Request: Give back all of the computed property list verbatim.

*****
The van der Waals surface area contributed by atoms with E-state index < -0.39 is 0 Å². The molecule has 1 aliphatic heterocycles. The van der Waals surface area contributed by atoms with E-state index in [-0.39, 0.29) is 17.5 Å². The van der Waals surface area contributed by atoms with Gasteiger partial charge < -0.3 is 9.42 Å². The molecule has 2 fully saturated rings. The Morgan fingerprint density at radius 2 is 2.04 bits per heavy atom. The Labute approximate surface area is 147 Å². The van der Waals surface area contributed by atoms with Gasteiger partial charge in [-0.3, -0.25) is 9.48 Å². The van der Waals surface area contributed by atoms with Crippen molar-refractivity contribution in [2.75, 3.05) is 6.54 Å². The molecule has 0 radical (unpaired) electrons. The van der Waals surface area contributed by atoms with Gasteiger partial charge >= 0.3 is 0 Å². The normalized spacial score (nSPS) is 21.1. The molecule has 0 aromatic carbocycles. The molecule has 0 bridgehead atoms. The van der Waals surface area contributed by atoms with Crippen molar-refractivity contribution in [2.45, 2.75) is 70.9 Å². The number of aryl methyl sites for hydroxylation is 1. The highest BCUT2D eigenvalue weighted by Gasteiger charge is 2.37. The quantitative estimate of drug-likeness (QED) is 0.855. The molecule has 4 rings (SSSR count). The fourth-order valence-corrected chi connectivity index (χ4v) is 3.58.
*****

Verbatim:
The van der Waals surface area contributed by atoms with E-state index < -0.39 is 0 Å². The molecule has 1 aliphatic heterocycles. The van der Waals surface area contributed by atoms with E-state index in [-0.39, 0.29) is 17.5 Å². The van der Waals surface area contributed by atoms with Gasteiger partial charge < -0.3 is 9.42 Å². The molecule has 2 fully saturated rings. The Morgan fingerprint density at radius 2 is 2.04 bits per heavy atom. The Labute approximate surface area is 147 Å². The van der Waals surface area contributed by atoms with Gasteiger partial charge in [-0.3, -0.25) is 9.48 Å². The van der Waals surface area contributed by atoms with Crippen molar-refractivity contribution in [2.75, 3.05) is 6.54 Å². The molecule has 0 radical (unpaired) electrons. The van der Waals surface area contributed by atoms with Gasteiger partial charge >= 0.3 is 0 Å². The normalized spacial score (nSPS) is 21.1. The molecule has 0 aromatic carbocycles. The molecule has 0 bridgehead atoms. The van der Waals surface area contributed by atoms with Crippen molar-refractivity contribution in [2.45, 2.75) is 70.9 Å². The number of aryl methyl sites for hydroxylation is 1. The highest BCUT2D eigenvalue weighted by Gasteiger charge is 2.37. The quantitative estimate of drug-likeness (QED) is 0.855. The molecule has 4 rings (SSSR count). The fourth-order valence-corrected chi connectivity index (χ4v) is 3.58.